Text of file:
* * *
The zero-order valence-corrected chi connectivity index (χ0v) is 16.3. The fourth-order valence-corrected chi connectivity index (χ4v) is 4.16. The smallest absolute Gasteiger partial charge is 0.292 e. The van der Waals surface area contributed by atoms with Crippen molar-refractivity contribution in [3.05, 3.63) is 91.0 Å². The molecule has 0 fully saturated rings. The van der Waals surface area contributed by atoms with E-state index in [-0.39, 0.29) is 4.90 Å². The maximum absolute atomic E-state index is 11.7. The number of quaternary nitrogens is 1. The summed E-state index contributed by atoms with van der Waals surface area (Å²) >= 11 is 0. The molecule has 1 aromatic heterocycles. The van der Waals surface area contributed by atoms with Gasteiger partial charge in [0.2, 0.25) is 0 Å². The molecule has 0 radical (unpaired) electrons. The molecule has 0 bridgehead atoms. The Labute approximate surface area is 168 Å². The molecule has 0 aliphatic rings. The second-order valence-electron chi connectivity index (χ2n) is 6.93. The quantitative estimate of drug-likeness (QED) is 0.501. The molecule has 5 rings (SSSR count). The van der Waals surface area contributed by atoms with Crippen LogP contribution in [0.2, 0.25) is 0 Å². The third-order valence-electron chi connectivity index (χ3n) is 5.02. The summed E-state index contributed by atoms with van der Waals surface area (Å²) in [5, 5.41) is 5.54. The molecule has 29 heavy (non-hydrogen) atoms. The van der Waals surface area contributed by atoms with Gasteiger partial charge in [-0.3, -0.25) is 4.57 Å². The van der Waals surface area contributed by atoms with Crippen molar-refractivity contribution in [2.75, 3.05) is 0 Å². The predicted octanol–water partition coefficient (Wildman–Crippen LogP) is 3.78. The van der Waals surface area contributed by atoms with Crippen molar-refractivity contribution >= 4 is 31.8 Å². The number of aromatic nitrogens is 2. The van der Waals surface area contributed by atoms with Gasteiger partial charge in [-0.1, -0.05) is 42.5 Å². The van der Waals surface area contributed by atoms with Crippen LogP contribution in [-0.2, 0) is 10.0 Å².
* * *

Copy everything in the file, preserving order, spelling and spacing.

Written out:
The zero-order valence-corrected chi connectivity index (χ0v) is 16.3. The fourth-order valence-corrected chi connectivity index (χ4v) is 4.16. The smallest absolute Gasteiger partial charge is 0.292 e. The van der Waals surface area contributed by atoms with Crippen molar-refractivity contribution in [3.05, 3.63) is 91.0 Å². The molecule has 0 fully saturated rings. The van der Waals surface area contributed by atoms with E-state index in [-0.39, 0.29) is 4.90 Å². The maximum absolute atomic E-state index is 11.7. The number of quaternary nitrogens is 1. The summed E-state index contributed by atoms with van der Waals surface area (Å²) >= 11 is 0. The molecule has 1 aromatic heterocycles. The van der Waals surface area contributed by atoms with Gasteiger partial charge in [0.2, 0.25) is 0 Å². The molecule has 0 radical (unpaired) electrons. The molecule has 0 bridgehead atoms. The Labute approximate surface area is 168 Å². The molecule has 0 aliphatic rings. The second-order valence-electron chi connectivity index (χ2n) is 6.93. The quantitative estimate of drug-likeness (QED) is 0.501. The molecule has 5 rings (SSSR count). The van der Waals surface area contributed by atoms with Crippen LogP contribution in [0.2, 0.25) is 0 Å². The third-order valence-electron chi connectivity index (χ3n) is 5.02. The summed E-state index contributed by atoms with van der Waals surface area (Å²) in [5, 5.41) is 5.54. The molecule has 29 heavy (non-hydrogen) atoms. The van der Waals surface area contributed by atoms with Gasteiger partial charge in [-0.3, -0.25) is 4.57 Å². The van der Waals surface area contributed by atoms with Crippen molar-refractivity contribution in [2.75, 3.05) is 0 Å². The predicted octanol–water partition coefficient (Wildman–Crippen LogP) is 3.78. The van der Waals surface area contributed by atoms with Crippen molar-refractivity contribution >= 4 is 31.8 Å². The number of aromatic nitrogens is 2. The van der Waals surface area contributed by atoms with Gasteiger partial charge in [-0.1, -0.05) is 42.5 Å². The van der Waals surface area contributed by atoms with Crippen LogP contribution in [-0.2, 0) is 10.0 Å².